1st March 2018


Our brains ache, in the merciless iced east winds that knive us . . .
Wearied we keep awake because the night is silent . . .
Low drooping flares confuse our memory of the salient . . .
Worried by silence, sentries whisper, curious, nervous,
       But nothing happens.
Watching, we hear the mad gusts tugging on the wire,
Like twitching agonies of men among its brambles.
Northward, incessantly, the flickering gunnery rumbles,
Far off, like a dull rumour of some other war.
       What are we doing here?
The poignant misery of dawn begins to grow . . .
We only know war lasts, rain soaks, and clouds sag stormy.
Dawn massing in the east her melancholy army
Attacks once more in ranks on shivering ranks of grey,
       But nothing happens.
Sudden successive flights of bullets streak the silence.
Less deadly than the air that shudders black with snow,
With sidelong flowing flakes that flock, pause, and renew,
We watch them wandering up and down the wind’s nonchalance,
       But nothing happens.
Pale flakes with fingering stealth come feeling for our faces—
We cringe in holes, back on forgotten dreams, and stare, snow-dazed,
Deep into grassier ditches. So we drowse, sun-dozed,
Littered with blossoms trickling where the blackbird fusses.
       —Is it that we are dying?
Slowly our ghosts drag home: glimpsing the sunk fires, glozed
With crusted dark-red jewels; crickets jingle there;
For hours the innocent mice rejoice: the house is theirs;
Shutters and doors, all closed: on us the doors are closed,—
       We turn back to our dying.
Since we believe not otherwise can kind fires burn;
Now ever suns smile true on child, or field, or fruit.
For God’s invincible spring our love is made afraid;
Therefore, not loath, we lie out here; therefore were born,
       For love of God seems dying.
Tonight, this frost will fasten on this mud and us,
Shrivelling many hands, and puckering foreheads crisp.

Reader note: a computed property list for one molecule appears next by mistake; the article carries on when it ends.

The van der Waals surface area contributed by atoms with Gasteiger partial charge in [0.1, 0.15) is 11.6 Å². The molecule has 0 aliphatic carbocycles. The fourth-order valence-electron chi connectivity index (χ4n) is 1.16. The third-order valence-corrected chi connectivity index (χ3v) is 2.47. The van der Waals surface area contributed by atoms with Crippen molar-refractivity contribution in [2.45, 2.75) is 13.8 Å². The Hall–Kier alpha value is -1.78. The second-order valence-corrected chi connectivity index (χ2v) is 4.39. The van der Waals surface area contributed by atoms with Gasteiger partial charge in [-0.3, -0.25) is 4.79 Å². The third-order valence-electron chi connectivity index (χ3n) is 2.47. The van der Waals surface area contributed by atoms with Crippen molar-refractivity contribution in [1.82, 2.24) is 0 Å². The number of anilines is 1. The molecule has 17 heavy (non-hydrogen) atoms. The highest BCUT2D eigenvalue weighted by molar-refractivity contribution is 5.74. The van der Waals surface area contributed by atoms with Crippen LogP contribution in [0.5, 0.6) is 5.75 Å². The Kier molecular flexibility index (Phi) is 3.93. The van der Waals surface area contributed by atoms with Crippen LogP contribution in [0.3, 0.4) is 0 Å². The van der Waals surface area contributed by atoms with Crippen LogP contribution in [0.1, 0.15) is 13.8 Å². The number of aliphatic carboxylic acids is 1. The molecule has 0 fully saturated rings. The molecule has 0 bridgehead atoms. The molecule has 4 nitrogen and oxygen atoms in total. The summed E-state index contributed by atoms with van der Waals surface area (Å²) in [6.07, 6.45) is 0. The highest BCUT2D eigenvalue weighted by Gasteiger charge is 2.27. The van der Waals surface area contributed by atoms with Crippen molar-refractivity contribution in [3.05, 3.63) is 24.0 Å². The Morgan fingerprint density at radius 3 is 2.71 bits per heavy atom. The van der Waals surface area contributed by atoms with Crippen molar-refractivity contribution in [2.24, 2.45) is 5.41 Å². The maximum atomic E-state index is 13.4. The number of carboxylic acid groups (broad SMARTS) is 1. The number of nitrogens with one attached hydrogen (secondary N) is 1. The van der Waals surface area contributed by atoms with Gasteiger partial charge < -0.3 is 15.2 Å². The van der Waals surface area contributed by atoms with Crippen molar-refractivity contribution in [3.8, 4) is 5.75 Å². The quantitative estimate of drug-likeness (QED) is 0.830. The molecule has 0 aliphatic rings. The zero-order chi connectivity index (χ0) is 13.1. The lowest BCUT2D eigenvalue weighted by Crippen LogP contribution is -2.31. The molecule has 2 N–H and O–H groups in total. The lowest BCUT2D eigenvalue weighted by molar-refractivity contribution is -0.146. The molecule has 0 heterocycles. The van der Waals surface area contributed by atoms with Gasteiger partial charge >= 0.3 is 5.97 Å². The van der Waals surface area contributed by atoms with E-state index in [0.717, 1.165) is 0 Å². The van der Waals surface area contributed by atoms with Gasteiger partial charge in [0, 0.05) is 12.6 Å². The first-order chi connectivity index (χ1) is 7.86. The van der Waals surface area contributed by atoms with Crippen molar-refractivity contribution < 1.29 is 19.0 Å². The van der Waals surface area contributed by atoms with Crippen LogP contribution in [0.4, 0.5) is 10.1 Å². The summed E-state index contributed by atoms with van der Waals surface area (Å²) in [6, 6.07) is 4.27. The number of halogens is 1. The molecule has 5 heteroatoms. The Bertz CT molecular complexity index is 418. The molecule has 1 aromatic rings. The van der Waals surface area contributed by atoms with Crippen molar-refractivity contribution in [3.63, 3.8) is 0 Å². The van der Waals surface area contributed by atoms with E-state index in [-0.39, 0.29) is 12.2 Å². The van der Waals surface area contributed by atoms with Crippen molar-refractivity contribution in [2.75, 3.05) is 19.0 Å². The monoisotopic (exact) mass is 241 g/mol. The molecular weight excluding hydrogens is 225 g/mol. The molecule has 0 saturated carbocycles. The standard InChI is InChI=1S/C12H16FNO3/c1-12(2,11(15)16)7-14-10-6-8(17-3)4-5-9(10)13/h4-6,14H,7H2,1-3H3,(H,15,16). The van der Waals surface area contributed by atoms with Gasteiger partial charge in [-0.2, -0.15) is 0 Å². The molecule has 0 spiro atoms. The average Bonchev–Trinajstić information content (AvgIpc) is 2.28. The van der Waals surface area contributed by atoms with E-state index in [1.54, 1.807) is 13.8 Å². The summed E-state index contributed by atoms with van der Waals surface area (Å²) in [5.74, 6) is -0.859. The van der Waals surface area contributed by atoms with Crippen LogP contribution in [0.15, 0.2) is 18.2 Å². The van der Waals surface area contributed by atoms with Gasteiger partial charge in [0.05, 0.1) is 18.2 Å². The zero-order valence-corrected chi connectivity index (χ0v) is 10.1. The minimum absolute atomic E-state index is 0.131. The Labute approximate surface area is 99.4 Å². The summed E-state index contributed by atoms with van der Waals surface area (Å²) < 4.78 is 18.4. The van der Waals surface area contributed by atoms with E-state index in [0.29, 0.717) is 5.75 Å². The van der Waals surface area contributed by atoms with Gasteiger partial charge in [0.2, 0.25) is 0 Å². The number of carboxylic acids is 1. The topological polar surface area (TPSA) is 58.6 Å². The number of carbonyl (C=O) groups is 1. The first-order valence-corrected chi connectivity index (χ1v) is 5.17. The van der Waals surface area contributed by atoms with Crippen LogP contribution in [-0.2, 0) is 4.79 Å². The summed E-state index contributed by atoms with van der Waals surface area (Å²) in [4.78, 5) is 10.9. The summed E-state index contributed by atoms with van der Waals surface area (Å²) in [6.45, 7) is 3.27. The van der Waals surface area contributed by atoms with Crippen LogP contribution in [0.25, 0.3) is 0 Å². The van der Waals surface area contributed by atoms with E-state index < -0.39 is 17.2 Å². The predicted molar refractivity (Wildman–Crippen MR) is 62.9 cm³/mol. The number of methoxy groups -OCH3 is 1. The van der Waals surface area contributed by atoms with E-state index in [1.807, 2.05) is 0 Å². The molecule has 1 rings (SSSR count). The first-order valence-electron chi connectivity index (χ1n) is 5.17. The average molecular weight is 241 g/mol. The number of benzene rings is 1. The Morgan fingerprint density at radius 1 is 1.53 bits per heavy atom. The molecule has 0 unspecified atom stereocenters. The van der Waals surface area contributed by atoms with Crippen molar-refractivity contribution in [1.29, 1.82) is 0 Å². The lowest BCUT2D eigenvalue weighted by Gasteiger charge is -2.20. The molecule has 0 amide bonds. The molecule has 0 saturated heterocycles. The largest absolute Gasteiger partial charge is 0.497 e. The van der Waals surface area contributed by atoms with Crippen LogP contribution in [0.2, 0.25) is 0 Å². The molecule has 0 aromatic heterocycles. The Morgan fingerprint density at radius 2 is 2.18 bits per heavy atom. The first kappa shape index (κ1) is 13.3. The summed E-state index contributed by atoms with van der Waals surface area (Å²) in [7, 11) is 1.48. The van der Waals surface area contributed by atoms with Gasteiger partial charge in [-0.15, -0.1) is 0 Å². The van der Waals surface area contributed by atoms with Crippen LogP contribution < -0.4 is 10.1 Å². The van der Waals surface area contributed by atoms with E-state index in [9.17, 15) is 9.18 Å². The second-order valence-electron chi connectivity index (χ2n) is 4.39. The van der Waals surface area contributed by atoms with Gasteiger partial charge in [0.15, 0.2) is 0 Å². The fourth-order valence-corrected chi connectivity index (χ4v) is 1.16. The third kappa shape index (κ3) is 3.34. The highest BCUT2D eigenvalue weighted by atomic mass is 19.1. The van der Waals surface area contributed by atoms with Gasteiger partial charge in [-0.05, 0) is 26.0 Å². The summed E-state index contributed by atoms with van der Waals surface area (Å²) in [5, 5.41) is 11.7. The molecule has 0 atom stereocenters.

The burying-party, picks and shovels in shaking grasp,
Pause over half-known faces. All their eyes are ice,
       But nothing happens.

Exposure: the state of having no protection from something harmful.

The idea of exposure (exposure to extreme weather conditions) is a reoccurring theme in this poem

“in the merciless iced east winds that knive us…” – This reference tells us that the iced east winds were Ruthann and felt like the pain of knives hitting the soldiers, and how it showed no signs of stopping due to the use of the adjective ‘merciless’ meaning showing no mercy.

“Watching we hear the mad gusts tugging on the wire”  – This reference tells us about how the winds were exerting great force and were tugging on the wire. Also how the soldiers were not in a normal mental state. This is because it contrasts the two senses as one “Watching we hear”.   Personification has been used by stating that the mad gusts were tugging on the wire, we know it is personification because wind can’t really tug on a wire but its been portrayed as if it could. 

“The poignant misery of dawn begins to grow” – This reference tells us how the soldiers were dreading the dawn. This would be because dawn is the coldest part of the night and when the soldiers will die, and if they survived they would have to face the horror and pain of another night.


Join the conversation! 1 Comment

  1. Hi Finn. Consider why the poet would give non-human objects/things human qualities. What does personification do to the objects/things themselves? What other ideas does personification suggest? I.e. The soldiers feelings? The atmosphere in the setting? The messages of the poem?


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